I’m Going to be Political Today
If you’ve been around for awhile here than it should come to no surprise to you that I’d eventually review the Winter 2020 anime, Somali and the Forest Spirit as it’s another father-daughter anime, the type I’m particularly fond of. We’ve been getting more of those recently, and while that’s all well and good, I’m going to be focusing on something different with today’s article. A wind of change has been blowing, not just in the US, but across the world, and Somali feels like a particularly relevant anime to discuss as its message is one I think we could all use.
Somali’s world is one that is beautiful and fantastic, but beneath all that it is a world long divided. Humanity is on the brink of extinction, forced to go into hiding in order to avoid being sold off as livestock for the various monstrous races. The story begins when a young girl, the titular Somali, is discovered by a Golem who’s sole job is to protect the forest she now finds herself in alone.
At first the Golem is reluctant to get involved with Somali but she quickly attaches herself to him, claiming that he is her father. Shortly after the pair embark on a journey across the lands in search of other humans that Somali can live with. While it is primarily a happy tale, the theme of hatred runs deep in the show’s veins, and that’s what we’ll primarily be focusing on today.
As mentioned, the audience is told upfront that humans are not a welcome addition to Somali’s world. This gives the journey a solemn feel to it, along with a sense of real danger for Somali as she is but a child. At first she’s somewhat oblivious to this kind of thing but it really sinks in with the tale told by the head librarian in the witch arc.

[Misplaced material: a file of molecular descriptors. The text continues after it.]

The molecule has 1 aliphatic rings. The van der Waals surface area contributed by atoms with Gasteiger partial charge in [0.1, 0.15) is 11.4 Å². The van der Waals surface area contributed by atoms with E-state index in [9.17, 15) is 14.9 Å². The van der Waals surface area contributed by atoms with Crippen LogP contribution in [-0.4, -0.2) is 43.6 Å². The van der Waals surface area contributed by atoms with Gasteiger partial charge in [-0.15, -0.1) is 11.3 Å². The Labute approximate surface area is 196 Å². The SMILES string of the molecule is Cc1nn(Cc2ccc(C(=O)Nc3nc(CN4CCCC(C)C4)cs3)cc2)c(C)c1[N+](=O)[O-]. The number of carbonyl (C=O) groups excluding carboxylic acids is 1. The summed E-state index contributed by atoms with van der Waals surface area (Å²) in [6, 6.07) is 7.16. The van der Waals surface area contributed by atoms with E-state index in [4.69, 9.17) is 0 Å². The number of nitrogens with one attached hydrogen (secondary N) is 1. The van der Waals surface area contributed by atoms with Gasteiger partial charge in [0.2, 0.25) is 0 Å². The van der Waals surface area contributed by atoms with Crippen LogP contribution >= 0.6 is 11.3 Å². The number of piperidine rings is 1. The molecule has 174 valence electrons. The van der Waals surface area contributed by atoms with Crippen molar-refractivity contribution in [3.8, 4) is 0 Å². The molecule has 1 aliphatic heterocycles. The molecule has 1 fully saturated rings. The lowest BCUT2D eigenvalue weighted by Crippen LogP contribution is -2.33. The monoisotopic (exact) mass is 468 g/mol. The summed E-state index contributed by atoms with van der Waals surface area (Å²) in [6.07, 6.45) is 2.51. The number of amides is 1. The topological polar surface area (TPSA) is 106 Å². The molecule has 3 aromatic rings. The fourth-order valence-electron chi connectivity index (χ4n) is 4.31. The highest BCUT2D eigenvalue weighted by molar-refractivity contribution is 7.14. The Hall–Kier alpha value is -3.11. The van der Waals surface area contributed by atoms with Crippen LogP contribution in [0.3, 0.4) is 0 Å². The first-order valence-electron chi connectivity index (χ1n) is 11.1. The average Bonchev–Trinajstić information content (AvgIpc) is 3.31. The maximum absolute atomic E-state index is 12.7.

In this world humans refer to the other races as “The Grotesque” due to their monstrous features or abilities. The librarian’s tale describes how things came to be for this world, and it’s a tale that acts to emphasize the point of the show. Feodora is a young witch who crash-lands in the middle of a human settlement after a nasty storm. She quickly grows accustom to life there but decides to leave after seeing the humans kill a monster who meant them no harm as it begged for mercy as they slaughtered it.
To put it bluntly, the scene basically depicts a lynching. It’s brutal, cruel, and poignant. Naturally, the young Feodora fears for her life after this. Though she has made friends, particularly in one of the youngest villagers, she decides to leave. However, before she can do so said young villager attempts to stop her. That’s when tragedy strikes and the young child falls from a cliff. Feodora then has to make a choice: reveal her inhuman nature or let an innocent die, proving to be no better than the humans.
Feodora makes the right choice and saves the child, exposing herself for all to see. In spite her quick action, the villagers turn on her in an instant. They begin to call for her death, labeling her a dangerous monster. Keep in mind, she had lived among them for some time in peace. Now they fear she was waiting for them to lower their guards so that she might slaughter them in their sleep. Only the child Feodora saves defends her, but none will listen. It is then that the village leader “forgives” her deeds and exiles her from the land.